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A Chakravatin, possibly Ashoka. First century CE. Andhra Pradesh, India.

Chakravartin (Skt., also cakravartin, cakravartirāja; P. cakkavattin; T. ’khor lo sgyur ba’i rgyal po འཁོར་ལོ་སྒྱུར་བའི་རྒྱལ་པོ་; C. zhuanlun wang; J. tenrin’ō; K. chŏllyun wang 轉輪王), literally "wheel-turning emperor", refers to a type of universal monarch within Buddhist cosmology who rules over his domain in accordance with the dharma. According to tradition, there is only one chakravartin at a time within a world system, in a similar way that there is only one buddha at a time. The chakravartin has similar physical attributes to a buddha, but lacks the mental and supernatural powers of a buddha.

The power of the charavartin derives from a mystical wheel with divine attributes.

Four classes of Cakravartin

The Abhidharma-kosha identifies four classes of chakravartin. Each type has a wheel forged from a different element (gold, silver, copper, or iron), which corresponds to their power and the size of thier domain.[1][2]

Class Wheel Domain Description
suvarṇa-cakravartin[3] gold the four continents of a world system Rival kings sponteously surrender their lands when the cakravartin's wheel enters their lands
rūpya-cakravartin silver three continents of a world system (excluding Uttarakuru) Rival kings surrender when threatened by the cakravartin
tāmra-cakravartin copper two continents (Jambudvipa and Videha) The chakravartin conquers territory after initiating battle with rivals
ayaś-cakravartin[4] iron one continent (Jambudvipa only) The chakravartin conquers territory only after extended warfare with his rivals

According to Princeton Dictionary of Buddhism, "the cakravartins discussed in the sūtras typically refers to a suvarṇa-cakravartin, who conquers the world through the sheer power of his righteousness and charisma."[5]

Comparison to a buddha

Phyical attributes

Chakravartins have similar physical attributes to a buddha. Like the buddhas, a chakravartin is said to be endowed with the thirty-two major marks and the eighty minor marks of a superior person.[2]

According to Gateway to Knowledge, the major and minor marks of a buddha are superior to those of the chakravartin, in that the marks on a buddha are more clear and distinct.[6] Also, a buddha has a few marks that are not found on the chakravartin, such as the protuberance on the crown of the buddha's head.[6]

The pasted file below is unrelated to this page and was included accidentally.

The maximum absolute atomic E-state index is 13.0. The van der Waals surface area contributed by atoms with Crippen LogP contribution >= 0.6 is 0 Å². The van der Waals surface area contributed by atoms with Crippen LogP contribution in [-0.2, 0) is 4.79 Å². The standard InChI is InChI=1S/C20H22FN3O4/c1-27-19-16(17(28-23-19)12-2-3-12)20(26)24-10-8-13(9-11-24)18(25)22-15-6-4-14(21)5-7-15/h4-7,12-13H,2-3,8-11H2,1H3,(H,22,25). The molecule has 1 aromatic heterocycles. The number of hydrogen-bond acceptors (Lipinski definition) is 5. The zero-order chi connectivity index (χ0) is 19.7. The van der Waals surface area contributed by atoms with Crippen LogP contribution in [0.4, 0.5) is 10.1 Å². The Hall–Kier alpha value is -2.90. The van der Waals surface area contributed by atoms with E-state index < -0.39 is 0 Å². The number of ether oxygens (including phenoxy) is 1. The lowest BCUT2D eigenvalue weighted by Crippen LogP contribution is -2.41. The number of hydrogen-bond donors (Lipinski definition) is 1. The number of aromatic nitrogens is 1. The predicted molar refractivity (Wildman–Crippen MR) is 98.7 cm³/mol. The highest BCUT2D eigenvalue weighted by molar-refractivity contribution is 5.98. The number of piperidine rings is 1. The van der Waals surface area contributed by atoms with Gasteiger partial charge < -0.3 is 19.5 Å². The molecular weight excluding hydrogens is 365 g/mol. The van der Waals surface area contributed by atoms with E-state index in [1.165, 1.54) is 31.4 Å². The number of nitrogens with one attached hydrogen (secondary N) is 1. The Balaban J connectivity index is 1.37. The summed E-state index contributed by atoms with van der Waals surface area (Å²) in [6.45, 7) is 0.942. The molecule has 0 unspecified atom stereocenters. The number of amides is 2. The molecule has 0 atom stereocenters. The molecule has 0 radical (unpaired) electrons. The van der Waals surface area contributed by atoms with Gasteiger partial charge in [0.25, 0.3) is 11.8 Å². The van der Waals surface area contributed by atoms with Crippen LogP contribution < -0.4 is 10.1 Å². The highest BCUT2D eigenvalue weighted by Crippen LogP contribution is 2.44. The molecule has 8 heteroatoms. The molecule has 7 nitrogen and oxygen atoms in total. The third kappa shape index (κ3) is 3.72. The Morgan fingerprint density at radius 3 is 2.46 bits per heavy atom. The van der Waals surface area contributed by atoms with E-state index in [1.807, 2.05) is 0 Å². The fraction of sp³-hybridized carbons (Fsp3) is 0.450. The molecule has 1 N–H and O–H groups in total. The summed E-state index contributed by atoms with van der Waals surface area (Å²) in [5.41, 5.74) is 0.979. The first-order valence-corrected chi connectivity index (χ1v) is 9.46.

Mental attributes

Chakravartins do not posess all of the mental and super-natural attributes of the buddhas. According to StudyBuddhism:

Although wheel-wielding emperors [cakravartins] share the same bodily features of a Sambhogakaya and Supreme Nirmanakaya Buddha, they lack the other qualities of a Buddha and thus are not fitting objects indicating safe direction. For example, a wheel-wielding emperor cannot emanate innumerable bodies simultaneously throughout all universes in order to benefit all limited beings. Further, according to Mahayana, a Buddha’s enlightening body pervades all Buddha-fields (sangs-rgyas-kyi zhing) and all Buddha-fields appear in every pore of a Buddha’s enlightening body. Wheel-wielding emperor’s lack such inconceivable physical qualities.[2]

Secular vs. spiritual domains

According to traditional Buddhist sources, when the Gautama Buddha was born, sages predicted that he was destined to become either a universal monarch (a chakravartin) or a universal spiritual guide (a buddha). In choosing to renounce worldly life, the Buddha choose the later path.[7][8]

Peter Harvey states:

This paralleling of a Cakkavattin and a Buddha is also made in relation to other events of Gotama’s life, and indicates the idea of a Buddha having universal spiritual ‘sovereignty’ – i.e. influence – over humans and gods. It also indicates that Gotama renounced the option of political power in becoming a Buddha. He certainly had no political pretensions, as Muhammad had, and was not seen as a political threat by the rulers of his day, as was Jesus. He did, however, teach kings and give teachings on how best to govern a realm.[7]

Smith and Novak (2009) state:

Buddhist societies distinguish between two world-moving wheels, the wheel of political power (anachakra) and the wheel of moral-spiritual power (dharmachakra). The Buddha’s followers honored him with the title Chakravartin because he turned the latter wheel, setting it rolling over the earth for the awakening and benefit of all beings. The similar double meaning of messiah plays a role in the story of Jesus.[9]


Chakravartin is a bahuvrīhi compound word, figuratively meaning "whose wheels are moving", in the sense of "whose chariot is rolling everywhere without obstruction". It can also be analysed as an instrumental bahuvrīhi: "through whom the wheel is moving". The equivalent Tibetan term (T. ’khor lo sgyur ba’i rgyal po) translates as "monarch who controls by means of a wheel".[10]


  1. Princeton Dict icon 166px.png Buswell & Lopez 2014, s.v. Cakravartin
  2. 2.0 2.1 2.2 StudyBuddhism icon 35px.png The 32 Major Marks of a Buddha's Physical Body, StudyBuddhism
  3. Referred to in some texts as a caturdvīpaka-cakravartin, or “cakravartin of four continents”
  4. Some texts refer to a balacakravartin or “armed cakravartin,” which corresponds to this category
  5. Princeton Dict icon 166px.png Buswell & Lopez 2014, s.v. Cakravartin
  6. 6.0 6.1 Mipham Rinpoche 2002, s.v. paragraphs 21.149-150.
  7. 7.0 7.1 Harvey 2013, s.v. Chatper 1.
  8. Smith & Novak 2009, s.v. Chapter 1.
  9. Smith & Novak 2009, s.v. Chapter 1, footnote 2.
  10. Chakravartin (Wikipedia)


Further reading

  • Jamgön Kongtrul, Myriad Worlds (Ithaca: Snow Lion, 1995), pages 134-138, ISBN 978-1559391887
  • Robert Beer, The Handbook of Tibetan Buddhist Symbols (Boston: Shambhala, 2003), pages 36-48.

External links